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One third of working days lost to ‘performative’ work

New research from Slack finds that a focus on performative work, rather than impact, is holding back UK businesses; leading to them falling behind the likes of Germany, France, India and Singapore when it comes to adopting, and gaining, the efficiency benefits of technological advances in AI and automation.

New research* finds that a focus on performative work, rather than impact, is holding back UK businesses; leading to them falling behind the likes of Germany, France, India and Singapore when it comes to adopting, and gaining, the efficiency benefits of technological advances in AI and automation.

Based on findings from 2,000 desk workers in the UK, only 21% say their company is using AI tools to improve productivity, compared to 75% in India, 35% in Singapore, 29% in Germany and 23% in France. Meanwhile, 37% of UK workers say their productivity is measured on visibility (i.e. hours spent in the office or online). As a result, almost one third (30%) of the average day is lost to performative work that doesn’t contribute to company goals, but is simply done to appear productive. 

38% of UK desk workers state their top barrier to productivity is staying motivated – potentially fueled by a lack of focus on engaging, high-value work. With international comparisons showing the UK employees produce around one sixth less than the US, France, and Germany per hour, the productivity puzzle must be solved.

Automation and AI holds the key to productivity over presenteeism
By using AI and automation, organisations can streamline and accelerate time-consuming and mundane tasks, boosting focus on impactful work:

  • Around half (47%) say that using AI will help them to boost productivity
  • And by using automation:
    – 59% say they can achieve more with less time and resources
    – 42% say they can focus on things/tasks that have more impact
    – 32% say it improves their work life balance
    – 25% say it improves their engagement at work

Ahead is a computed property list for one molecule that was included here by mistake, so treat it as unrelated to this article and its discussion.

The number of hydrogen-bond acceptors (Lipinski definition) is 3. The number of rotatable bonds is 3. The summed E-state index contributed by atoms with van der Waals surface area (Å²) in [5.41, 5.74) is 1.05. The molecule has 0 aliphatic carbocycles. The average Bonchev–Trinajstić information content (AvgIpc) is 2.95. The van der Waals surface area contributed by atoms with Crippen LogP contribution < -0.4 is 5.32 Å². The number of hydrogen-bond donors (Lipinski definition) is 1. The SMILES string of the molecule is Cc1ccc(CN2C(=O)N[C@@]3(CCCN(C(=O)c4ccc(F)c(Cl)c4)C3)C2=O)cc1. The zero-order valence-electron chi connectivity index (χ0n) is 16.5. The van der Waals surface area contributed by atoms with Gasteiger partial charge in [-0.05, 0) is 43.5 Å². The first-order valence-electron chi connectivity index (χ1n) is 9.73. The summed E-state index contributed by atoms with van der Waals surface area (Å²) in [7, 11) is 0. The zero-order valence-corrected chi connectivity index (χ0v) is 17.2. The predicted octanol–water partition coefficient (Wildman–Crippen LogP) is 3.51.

Despite recognising these benefits, 52% of organisations are less tech savvy when it comes to implementing new tech/AI. A minority (26%) are early adopters, but most need to do more to bring the benefits of streamlined and optimised processes to their workplaces through a central productivity platform. 

Executive-employee disconnect on the value of flexibility
Many businesses are continuing to navigate approaches to hybrid work – a factor only complicated by other external pressures like rising economic uncertainty. This may be fueling a focus on performative metrics that aren’t driving real value for workers or businesses.

However, despite the drain of performative work and the potential of AI, executives may be preoccupied with the flexibility question. Their biggest concerns regarding providing flexible hours are a decline in productivity – highlighted by 40% of leaders – followed by coordination being more challenging (36%). 

Yet while leaders are concerned about flexibility’s productivity cost, around the same amount of employees (39%) argue they are in fact more productive when able to choose the hours they work.

Industry insight to help solve the UK’s workplace productivity puzzle:
Speaking from Slack’s panel ‘solving the productivity puzzle’ at Salesforce World Tour London:

Slack’s Head of Customer Success Chris Mills commented:
“UK productivity has long been a challenge. With AI and automation, organisations can start piecing together the productivity puzzle by streamlining the mundane tasks that drain days of value. The majority of UK desk workers (83%) say having the right tech to collaborate would boost productivity. By deploying a productivity platform with AI and automations built-in, executives can increase impact, empower employees to deliver on the work that matters to them, and create a clear return for their businesses.”

Dr Alexandra Dobra-Kiel at Behave commented:
AI is redefining how we work. But we have to build work cultures underpinned by psychological safety so that employees use AI to their advantage, instead of worrying that AI will replace them. That’s why employees should be humble and vulnerable about their weaknesses and strengths so that businesses can train and upskill them; showing employees how to use AI to support productivity by freeing them to focus on the work that matters most.”

Tom Bennett, Senior Director, Workplace Technology at Checkout.com commented:
“AI is an emerging opportunity for a lot of businesses and teams. We need to keep lines of communication open as we start deploying these tools so that we can listen to feedback, refine approaches and keep improving efficiency. Keeping an open mind and embracing flexibility (and shifting strategies if needed) will be key as we all start integrating AI into our working lives.“ 

Sanj Bhayro, GM of EMEA at Asana commented:
To untap AI’s vast potential to bolster productivity, we have to be responsible in how we develop it. That means having principles that guide use of AI to ensure it helps humanity thrive. This combination of AI, human ingenuity and decision-making, and accountability will help businesses unleash their potential and drive productivity in a way that benefits everyone. 

*Research from Slack

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